In case you haven’t heard, there is a Democratic primary race for governor and A.J. Balukoff — the presumptive frontrunner — is happy to see it.
“I was telling people what I was hoping that we were going to have a (Democratic) primary,” he said. “I was trying to recruit people to run against me, and no one wanted to do that.”
Then, along came former Rep. Paulette Jordan of Plummer, and the Boise millionaire’s wish was granted.
Perhaps Balukoff should be more careful about what he wishes for, because from what I hear Jordan has a good chance of winning this race. There are good reasons why she has a reasonable shot at winning.
Jordan is 38 and the future is in the hands of people of her generation. Balukoff is 72, and perhaps a decade or two away from assisted living. Her experience in the Legislature gives her some background in state government and working with legislators. His main government experience is 21 years on the Boise School Board. She appears comfortable while posing atop a horse; he has the look of an elderly man who likes bow ties.
The voter turnout should be low, with at least some Democrats being more inspired to register for the Republican primary. But members of the Coeur d’Alene Tribe, and other native Americans, no doubt will be motivated to vote for Jordan — and that’s a huge voting block. Jordan doesn’t advertise the fact that she would be the first woman, and the first Native American of any state, to win the governorship. But she doesn’t need to.
“The Coeur d’Alene Tribe is proud of the accomplishments and efforts of our member, Paulette Jordan,” said Jennifer Fletcher, public relations director for the tribe. “We think that she would make a great governor for Idaho and know she will draw from her traditional roots and combine it with forward thinking in an effort to make Idaho an even better place to live.”
Jordan hits some of the right buttons for Democrats — pushing for improvements in education, health care and environmental quality. And she has plenty of confidence.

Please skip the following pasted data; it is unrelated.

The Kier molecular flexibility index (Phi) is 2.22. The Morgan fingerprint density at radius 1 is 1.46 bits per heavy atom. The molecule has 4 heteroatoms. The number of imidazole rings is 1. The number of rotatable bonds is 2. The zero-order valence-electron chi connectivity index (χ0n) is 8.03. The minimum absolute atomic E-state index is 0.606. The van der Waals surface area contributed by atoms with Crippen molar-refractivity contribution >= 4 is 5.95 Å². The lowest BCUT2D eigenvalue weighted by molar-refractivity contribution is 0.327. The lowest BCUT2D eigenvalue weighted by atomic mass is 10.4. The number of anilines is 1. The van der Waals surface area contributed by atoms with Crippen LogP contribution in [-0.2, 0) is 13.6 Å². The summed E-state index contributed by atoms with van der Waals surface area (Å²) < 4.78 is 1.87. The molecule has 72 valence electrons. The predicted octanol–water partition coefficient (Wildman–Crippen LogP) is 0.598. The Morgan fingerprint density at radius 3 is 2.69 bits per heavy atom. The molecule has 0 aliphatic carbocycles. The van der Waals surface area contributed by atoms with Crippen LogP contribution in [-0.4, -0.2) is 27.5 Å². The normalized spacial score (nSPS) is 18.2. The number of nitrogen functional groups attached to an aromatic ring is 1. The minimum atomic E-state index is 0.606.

“I know I can win and will win,” she said. “It’s a matter of getting to the people. We have (supporters) who have never voted before, and never engaged. It’s a matter of getting people to believe in their government again.”
Jordan may need some help in political history. Her campaign recently sent out an email blast with her claiming to be the only Democrat from North Idaho to serve in the Legislature. She wasn’t even the first woman from the Coeur d’Alene Tribe to be elected (Jeanne Givens served during the 1980s). Two of those former legislators, John Rusche of Lewiston and Mary Lou Reed of Coeur d’Alene, have endorsed Balukoff.
Balukoff, who spent nearly $3 million in an unsuccessful run against Gov. Butch Otter in 2014, plans to fork out a few more million in this race — this time with a better campaign organization and better name recognition — especially among Democrats. He relishes a contested primary, because it forces an earlier his start to the campaign.
“Four years ago, I was running against a popular incumbent, and my chances of winning were slim,” he said. “I really had my eye on 2018.”
Balukoff is not taking sides on the Republican primary, although he says his contrast is greater with Congressman Raul Labrador.
“Brad Little is fairly moderate,” Balukoff said. “I’ve known Tommy (Ahlquist) for a long time. I thought he was a pretty moderate person, but he has been running to the right in his campaign. I don’t know where he would end up if he were the nominee. It would be interesting running against a friend in the general election.”
For now, Balukoff’s focus is on the Democratic primary. He says he’s “thrilled” to see Jordan in the race, but adds, “I think I bring more experience this time around and had leadership roles that Paulette hasn’t had. I think people should stay with me this time around. She may be what we need the next time.”
So, give her a pat on the head and let her go back to her work with the Coeur d’Alene Tribe. … Somehow, I don’t expect Jordan to go away that easily.
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Chuck Malloy, a Silver Valley native and longtime Idaho journalist, is a columnist with Idaho Politics Weekly and an editorial writer with the Idaho Press-Tribune.